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Originally published Monday, March 24, 2008 at 12:00 AM

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Microsoft brand sinks in this survey

A survey of U.S. corporate brand recognition shows Microsoft on a five-year skid, even as it ranks highly on other such lists. CoreBrand, based in Stamford...

Keeping watch

THE GLOBAL video-surveillance market is projected by one estimate to grow from $13.5 billion in sales in 2006 to $46 billion in 2013.

Source: ABI Research

A survey of U.S. corporate brand recognition shows Microsoft on a five-year skid, even as it ranks highly on other such lists.

CoreBrand, based in Stamford, Conn., last week released results from its survey of U.S. business leaders, showing Microsoft fell from 38th in 2006 to 59th in 2007, just behind Fruit of the Loom among U.S.-based corporate (as opposed to product) brands.

Google ranked 195th, Apple was 118th and IBM came in 18th.

While the comparison with other companies is interesting, the data behind Microsoft's ranking is even more so.

Microsoft hit its peak in "Brand Power" at 81 in 1996, the year after people lined up at midnight for Windows 95.

The score is based on telephone surveys with execs — VP-level and above — at the top 20 percent of U.S. companies.

Survey respondents are asked to rate a company's reputation; their perception of its management; and investment potential. These attributes are combined to form the Brand Power score. About 400 respondents rate each company.

Microsoft drifted down and stabilized in the 76-77 point range from 1997 through about 2003, said CoreBrand CEO Jim Gregory.

Also notable, from 2000 to 2003, the company's rating for perception of management increased. Recall that current CEO Steve Ballmer took over from Chairman Bill Gates in January 2000. (By the way, happy birthday, Steve.)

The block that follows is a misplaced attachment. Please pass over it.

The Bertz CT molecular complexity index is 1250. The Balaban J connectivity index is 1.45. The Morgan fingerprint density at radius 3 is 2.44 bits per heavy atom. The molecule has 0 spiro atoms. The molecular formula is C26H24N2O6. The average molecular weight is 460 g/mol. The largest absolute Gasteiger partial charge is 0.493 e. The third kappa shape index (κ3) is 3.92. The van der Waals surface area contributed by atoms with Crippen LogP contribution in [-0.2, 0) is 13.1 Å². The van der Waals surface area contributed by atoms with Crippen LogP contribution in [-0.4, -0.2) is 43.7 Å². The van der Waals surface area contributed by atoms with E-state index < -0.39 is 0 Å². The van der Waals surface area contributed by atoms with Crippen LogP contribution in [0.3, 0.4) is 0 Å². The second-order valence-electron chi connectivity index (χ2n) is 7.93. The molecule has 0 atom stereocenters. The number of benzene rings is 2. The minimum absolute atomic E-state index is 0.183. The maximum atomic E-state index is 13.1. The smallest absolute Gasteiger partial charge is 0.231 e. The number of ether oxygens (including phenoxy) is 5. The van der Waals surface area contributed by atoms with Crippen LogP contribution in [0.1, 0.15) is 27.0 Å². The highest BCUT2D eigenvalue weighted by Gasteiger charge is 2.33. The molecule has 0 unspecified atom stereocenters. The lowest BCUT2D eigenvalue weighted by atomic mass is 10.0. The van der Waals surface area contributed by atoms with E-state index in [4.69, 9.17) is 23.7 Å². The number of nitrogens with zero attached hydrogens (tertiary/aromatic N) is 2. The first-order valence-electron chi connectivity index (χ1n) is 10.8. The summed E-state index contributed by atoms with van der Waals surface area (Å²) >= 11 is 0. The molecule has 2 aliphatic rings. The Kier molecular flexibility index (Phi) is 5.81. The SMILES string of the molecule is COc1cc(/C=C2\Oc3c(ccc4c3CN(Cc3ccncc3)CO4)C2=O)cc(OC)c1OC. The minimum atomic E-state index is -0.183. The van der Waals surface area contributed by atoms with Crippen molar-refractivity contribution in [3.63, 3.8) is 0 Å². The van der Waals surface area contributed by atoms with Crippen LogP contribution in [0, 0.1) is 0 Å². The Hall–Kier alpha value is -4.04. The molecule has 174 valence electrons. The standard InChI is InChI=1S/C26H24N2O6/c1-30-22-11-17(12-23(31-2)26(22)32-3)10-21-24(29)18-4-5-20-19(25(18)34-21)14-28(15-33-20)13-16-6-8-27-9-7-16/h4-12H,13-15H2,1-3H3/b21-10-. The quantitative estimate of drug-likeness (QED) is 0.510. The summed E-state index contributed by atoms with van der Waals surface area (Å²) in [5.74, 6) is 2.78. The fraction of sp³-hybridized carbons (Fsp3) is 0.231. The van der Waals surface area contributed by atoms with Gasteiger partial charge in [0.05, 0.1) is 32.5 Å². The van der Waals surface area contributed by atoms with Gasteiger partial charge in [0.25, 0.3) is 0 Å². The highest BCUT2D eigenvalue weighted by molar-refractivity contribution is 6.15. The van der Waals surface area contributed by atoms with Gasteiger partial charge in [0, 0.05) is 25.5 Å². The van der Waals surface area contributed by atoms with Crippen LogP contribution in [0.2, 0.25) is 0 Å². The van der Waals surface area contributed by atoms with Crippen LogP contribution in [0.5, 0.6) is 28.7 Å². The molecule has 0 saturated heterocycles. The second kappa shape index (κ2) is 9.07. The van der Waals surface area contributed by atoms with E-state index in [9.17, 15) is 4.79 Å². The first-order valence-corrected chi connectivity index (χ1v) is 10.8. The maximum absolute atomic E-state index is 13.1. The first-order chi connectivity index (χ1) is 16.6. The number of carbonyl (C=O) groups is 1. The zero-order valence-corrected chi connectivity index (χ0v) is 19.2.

But beginning in 2003, the company's Brand Power ranking started a decline that has continued through 2007. Its score declined from 76 in 2004 to 69 last year.

"It's not so much an issue of familiarity because they still are nearly universally known, but their favorability is what is dropping off," Gregory said. "... We see a trend here that is really disturbing for a company that is as strong as Microsoft and such an important corporation."

The data don't indicate what is behind the decline. Gregory suggested in a news release that Apple's "I'm a Mac" ad campaign had something to do with it, but that wouldn't account for the longer-term trend.

Other possibilities include a hangover from Microsoft's antitrust battles, security lapses in Windows XP, and delays and underwhelming response to Windows Vista.

Asked for a response, a Microsoft spokeswoman pointed to three brand surveys published in the last year that ranked it 10th or higher.

From rain to storm

Remember about three weeks ago when The Wall Street Journal reported that Bear Stearns CEO Alan Schwartz was brought on to advise Microsoft in its bid for Yahoo?

(It was buried in the 11th paragraph of a story and attributed to an anonymous source. Please pass the grain of salt.)

But, if true, might Bear Stearns' meltdown and fire sale to JPMorgan Chase have any impact on Schwartz's behind-the-scenes role in the Microsoft-Yahoo bid? More to the point, does Schwartz' credibility suffer in light of his bank's assurances that all was well at Bear four days before its brink-of-bankruptcy sale?

Here's why that question could be important:

When Schwartz's role in Microsoft-Yahoo was reported, the Tech Confidential blog noted he was likely brought on for his status as a "rainmaker" — one of only a few "bankers with the reputation and game to operate at the very highest levels of the profession."

"Schwartz can serve Microsoft CEO Steve Ballmer as consigliere on the deal. The banker will be versed in the subtle machinations behind any major merger. He also might function as a go-between among advisers and shareholders involved in the transaction," Tech Confidential wrote.

Given that Schwartz, if he's still involved (or ever was), is likely working way behind the scenes, it would be difficult to determine what impact the implosion of his bank would have on his role advising Microsoft. Maybe he now finds himself with some extra time on his hands ...

Download, a column of news bits, observations and miscellany, is gathered by The Seattle Times technology staff. We can be reached at 206-464-2265 or biztech@seattletimes.com.

Copyright © 2008 The Seattle Times Company

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